When You Have No Questions for the Hiring Manager

At some point in a job interview—usually toward the end—the hiring manager may ask, “Now do you have any questions for me?” You’ve likely heard that it’s important to head into every job interview prepared with some questions, as this shows you’re truly interested in the job, but what if you really have nothing to ask? What if, perhaps, all of your questions were already answered?
In this case, should you try to come up with something? Or, is it fine to say you don’t have any questions?
We asked one hiring manager for his thoughts and he said you should always try to ask at least one question. It shows engagement and involvement and forethought—all positives when you’re hoping to get hired. But if you’re truly stuck, keep some of these suggestions in mind before heading into the interview. They may just help you come up with something on the fly.

Ask about advancement.

If it hasn’t already been covered, hiring managers always love to hear that a potential employee is interested in what job opportunities are available beyond the position they are actually applying for. This shows that they’re thinking about staying at the company into the future and are willing to make a real commitment. Be sure, however, to make it clear that you’re definitely interested in the job at hand, and not just trying to get into the company to move to another role.

Consider specific scenarios.

Depending on the type of job you’re applying for, there may be a bevy of questions available if you ask about specific scenarios. For example, if you’re applying for remote work, be sure to always ask what resources are available to employees who work out of the office, how the chain of command works with people who aren’t in person every day, and what some of the major obstacles have been so that you can best avoid them.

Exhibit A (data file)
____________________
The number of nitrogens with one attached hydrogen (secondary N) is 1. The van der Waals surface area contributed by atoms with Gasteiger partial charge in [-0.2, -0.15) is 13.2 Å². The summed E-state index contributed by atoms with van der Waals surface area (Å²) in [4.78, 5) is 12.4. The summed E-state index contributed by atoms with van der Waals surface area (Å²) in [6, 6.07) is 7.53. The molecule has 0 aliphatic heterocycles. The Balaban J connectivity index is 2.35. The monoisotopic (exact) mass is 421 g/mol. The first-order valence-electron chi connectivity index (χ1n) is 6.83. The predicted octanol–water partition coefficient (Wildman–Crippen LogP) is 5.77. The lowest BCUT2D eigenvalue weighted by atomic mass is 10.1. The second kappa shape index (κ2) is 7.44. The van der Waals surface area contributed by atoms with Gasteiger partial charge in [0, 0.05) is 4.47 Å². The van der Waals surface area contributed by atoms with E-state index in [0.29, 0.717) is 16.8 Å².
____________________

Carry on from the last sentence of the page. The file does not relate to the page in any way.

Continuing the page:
Think outside the box.

If you can manage to come up with at least one or two unique questions during your interview (maybe you ask about ways the company fosters community amongst employees, or what remote workers have done in the past to foster relationships with employees they don’t see every day), you’ll really impress.

Turn the question back on the hiring manager.

Hiring managers usually like to answer questions about their own experiences, as long as they are framed in a positive manner. For example, asking the hiring manager about the worst part of working somewhere is much different than asking them what they see as challenges that you could potentially help solve.

Take notes during the interview.

Taking notes during the interview shows that you’re fully present during it, and you may even end up jotting down a particular thought that you can circle back to and ask a question on later.
If you come to the end of an interview and you really, truly don’t have one thing left to say, it’s okay to say so. Just be sure to ask if it’d be alright if you follow up with a phone call or email, should you think of something later.